Title: God’s Pocket

Director: John Slattery

Starring: Philip Seymour Hoffman, Richard Jenkins, Christina Hendricks, John Turturro

Sometimes, a film’s title can be extremely misleading. That’s particularly true when it refers to something other than what most might think it would. In the feature film directorial debut of Mad Men actor John Slattery, God’s Pocket refers to the area that its characters inhabit, not some great religious or metaphorical concept. Within the neighborhood, there are a number of questionable characters whose lives intersect to create the events of this somewhat lackluster and directionless film.

Mickey Scarpato (Philip Seymour Hoffman) is the film’s protagonist to whom everything connects. His refrigerated truck is his livelihood, though it isn’t exactly providing him with the riches he desires. Drinking and gambling are everyday hobbies, and stealing the occasional truck full of uncut meat is a side job. Mickey’s adult stepson Leon seems to have a few issues, and a racist rant accompanied by the waving of a razor at his construction job leads to a fatal blow to the head from one of the men he was harassing. The construction crew bands together and determines to call it an accident, since no one liked Leon anyway. Mickey learns the news, and is stuck with an expensive funeral bill and a wife, Jeanie (Christina Hendricks), who is convinced that the real story has not been told.

The people of God’s Pocket are very insular. They wear different faces around people that they proceed to talk about the moment they leave the room, and they have a strong distrust of outsiders, who they feel couldn’t possibly understand their way of life. That mentality is best conveyed and exemplified by established journalist Richard Shelburn (Richard Jenkins), who writes a daily column that discusses God’s Pocket. He serves as a celebrity to those who meet him, though his editor insists that he must stop drinking – an evening of seventeen screwdrivers is normal – and start putting some effort into his work rather than coasting on his reputation.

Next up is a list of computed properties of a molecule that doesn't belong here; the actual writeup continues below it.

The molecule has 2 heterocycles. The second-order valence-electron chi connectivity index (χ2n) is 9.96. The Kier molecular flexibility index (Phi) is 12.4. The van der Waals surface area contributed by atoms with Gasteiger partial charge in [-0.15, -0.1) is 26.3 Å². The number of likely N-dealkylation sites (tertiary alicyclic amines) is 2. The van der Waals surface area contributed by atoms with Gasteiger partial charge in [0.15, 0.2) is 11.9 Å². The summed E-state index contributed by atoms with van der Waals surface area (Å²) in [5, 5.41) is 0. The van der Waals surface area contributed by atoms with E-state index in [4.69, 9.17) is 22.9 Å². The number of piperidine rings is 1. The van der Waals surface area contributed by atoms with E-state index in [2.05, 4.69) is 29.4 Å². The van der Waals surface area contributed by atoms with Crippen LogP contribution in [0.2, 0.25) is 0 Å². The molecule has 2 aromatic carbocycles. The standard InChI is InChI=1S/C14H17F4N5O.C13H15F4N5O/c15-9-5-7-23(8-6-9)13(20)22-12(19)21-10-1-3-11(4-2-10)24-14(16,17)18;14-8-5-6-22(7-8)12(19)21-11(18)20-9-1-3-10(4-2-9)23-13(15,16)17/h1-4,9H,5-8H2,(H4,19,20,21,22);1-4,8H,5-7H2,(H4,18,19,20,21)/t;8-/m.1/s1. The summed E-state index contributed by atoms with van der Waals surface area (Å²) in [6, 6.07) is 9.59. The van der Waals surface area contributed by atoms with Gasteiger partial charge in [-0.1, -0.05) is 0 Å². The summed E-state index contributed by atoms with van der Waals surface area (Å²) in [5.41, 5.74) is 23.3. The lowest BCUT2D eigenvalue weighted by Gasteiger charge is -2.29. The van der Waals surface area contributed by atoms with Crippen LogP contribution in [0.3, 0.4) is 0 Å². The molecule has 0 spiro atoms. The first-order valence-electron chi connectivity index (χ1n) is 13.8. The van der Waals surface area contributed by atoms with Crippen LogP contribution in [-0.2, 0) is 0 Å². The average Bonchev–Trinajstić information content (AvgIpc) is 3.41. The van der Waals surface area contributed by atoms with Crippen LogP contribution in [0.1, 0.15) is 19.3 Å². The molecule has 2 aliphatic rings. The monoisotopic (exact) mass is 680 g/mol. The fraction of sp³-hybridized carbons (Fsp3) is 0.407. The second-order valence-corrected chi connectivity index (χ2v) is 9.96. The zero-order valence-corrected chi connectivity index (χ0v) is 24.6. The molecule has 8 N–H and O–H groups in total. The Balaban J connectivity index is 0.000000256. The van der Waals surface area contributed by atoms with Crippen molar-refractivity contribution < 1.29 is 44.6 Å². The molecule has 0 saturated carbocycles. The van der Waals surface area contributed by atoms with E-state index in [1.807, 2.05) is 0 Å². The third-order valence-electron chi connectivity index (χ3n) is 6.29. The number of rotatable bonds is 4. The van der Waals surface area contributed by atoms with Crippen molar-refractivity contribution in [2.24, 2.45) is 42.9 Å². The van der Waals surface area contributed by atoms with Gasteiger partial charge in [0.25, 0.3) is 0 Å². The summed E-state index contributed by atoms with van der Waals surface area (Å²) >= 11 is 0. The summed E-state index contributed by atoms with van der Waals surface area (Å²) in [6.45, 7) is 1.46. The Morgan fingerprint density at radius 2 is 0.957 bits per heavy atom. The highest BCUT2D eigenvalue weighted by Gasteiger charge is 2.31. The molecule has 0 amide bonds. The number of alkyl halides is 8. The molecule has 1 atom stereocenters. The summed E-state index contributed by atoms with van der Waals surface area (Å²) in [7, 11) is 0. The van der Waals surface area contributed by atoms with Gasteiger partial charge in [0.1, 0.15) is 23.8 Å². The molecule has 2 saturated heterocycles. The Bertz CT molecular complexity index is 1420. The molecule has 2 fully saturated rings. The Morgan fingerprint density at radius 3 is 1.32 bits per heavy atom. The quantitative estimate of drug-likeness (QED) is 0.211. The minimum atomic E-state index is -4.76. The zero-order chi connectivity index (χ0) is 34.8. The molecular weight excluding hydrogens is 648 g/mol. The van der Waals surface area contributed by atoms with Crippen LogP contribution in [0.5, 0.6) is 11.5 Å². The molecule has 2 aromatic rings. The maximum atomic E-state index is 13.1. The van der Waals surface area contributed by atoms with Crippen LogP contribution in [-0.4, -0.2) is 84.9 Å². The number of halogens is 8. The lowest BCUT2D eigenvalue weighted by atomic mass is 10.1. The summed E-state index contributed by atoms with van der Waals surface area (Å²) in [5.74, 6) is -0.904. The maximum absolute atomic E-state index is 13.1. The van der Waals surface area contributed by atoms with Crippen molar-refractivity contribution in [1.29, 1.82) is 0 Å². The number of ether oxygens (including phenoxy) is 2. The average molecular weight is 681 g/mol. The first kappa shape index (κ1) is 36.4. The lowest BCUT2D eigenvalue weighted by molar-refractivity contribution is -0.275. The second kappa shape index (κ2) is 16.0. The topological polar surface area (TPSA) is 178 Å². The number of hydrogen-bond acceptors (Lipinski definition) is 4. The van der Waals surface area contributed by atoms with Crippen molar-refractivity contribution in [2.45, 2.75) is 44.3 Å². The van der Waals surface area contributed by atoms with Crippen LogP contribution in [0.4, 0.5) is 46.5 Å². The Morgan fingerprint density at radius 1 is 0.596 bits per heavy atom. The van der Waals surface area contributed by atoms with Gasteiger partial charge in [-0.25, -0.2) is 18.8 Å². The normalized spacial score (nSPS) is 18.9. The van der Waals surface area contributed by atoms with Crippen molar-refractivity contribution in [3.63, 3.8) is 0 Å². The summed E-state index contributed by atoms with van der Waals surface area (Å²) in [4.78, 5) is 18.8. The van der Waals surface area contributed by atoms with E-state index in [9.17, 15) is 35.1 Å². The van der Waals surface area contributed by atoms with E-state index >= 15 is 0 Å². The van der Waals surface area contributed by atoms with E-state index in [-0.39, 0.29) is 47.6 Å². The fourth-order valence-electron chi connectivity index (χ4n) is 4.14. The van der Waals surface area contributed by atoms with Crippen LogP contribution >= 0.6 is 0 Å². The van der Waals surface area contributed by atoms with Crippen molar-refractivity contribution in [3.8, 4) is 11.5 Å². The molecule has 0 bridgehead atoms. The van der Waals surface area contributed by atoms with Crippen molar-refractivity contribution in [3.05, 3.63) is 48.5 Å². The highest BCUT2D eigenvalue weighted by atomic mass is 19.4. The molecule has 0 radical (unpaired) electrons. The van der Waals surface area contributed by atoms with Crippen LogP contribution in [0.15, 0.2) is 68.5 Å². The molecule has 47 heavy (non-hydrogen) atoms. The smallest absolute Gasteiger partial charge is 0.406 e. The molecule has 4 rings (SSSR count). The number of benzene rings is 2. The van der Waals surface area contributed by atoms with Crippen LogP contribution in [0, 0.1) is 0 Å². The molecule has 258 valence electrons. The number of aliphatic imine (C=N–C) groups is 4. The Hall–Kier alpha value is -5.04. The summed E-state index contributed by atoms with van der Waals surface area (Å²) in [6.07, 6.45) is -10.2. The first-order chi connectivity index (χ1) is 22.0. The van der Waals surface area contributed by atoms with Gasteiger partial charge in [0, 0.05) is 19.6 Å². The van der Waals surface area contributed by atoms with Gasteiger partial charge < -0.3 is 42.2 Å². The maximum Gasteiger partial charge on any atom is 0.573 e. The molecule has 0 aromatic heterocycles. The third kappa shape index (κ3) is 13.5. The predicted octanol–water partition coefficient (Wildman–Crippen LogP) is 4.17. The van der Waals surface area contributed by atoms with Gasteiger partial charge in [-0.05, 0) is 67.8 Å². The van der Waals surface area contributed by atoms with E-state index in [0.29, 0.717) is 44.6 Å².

It’s not entirely clear what the plot of God’s Pocket is, since it involves Mickey trying to scrounge up enough with his florist friend (John Turturro) to pay the funeral home director (Eddie Marsan), and Shelburn’s simultaneous search for the truth about what happened to Leon, which essentially just involves him trying to bed Jeanie. The film’s multiple events and plotlines don’t quite come together all that well, and none of it feels very relevant or purposeful. The film begins with a scene from the funeral and then flashes back several days to fill in the gaps, a device which doesn’t prove any more illuminating or useful.

The cast in the production is certainly prestigious, but the roles are relatively limiting. Slattery casts his Mad Men costar Hendricks as Jeanie, and she certainly commits to her part as a grieving mother lost in a haze following her son’s death. Hoffman, who also stars in another Sundance film, A Most Wanted Man, has done better in the past, as have Jenkins, Turturro, and Marsan, all of whom do their best with underwritten parts. A visit to God’s Pocket does showcase an interesting set of people, but this story is not enough to merit a movie.

This film is screening at the Sundance Film Festival in Park City as part of the U.S. Dramatic Competition.

Technical: B-

Acting: B-

Story: C

Overall: C

Written by Abe Fried-Tanzer

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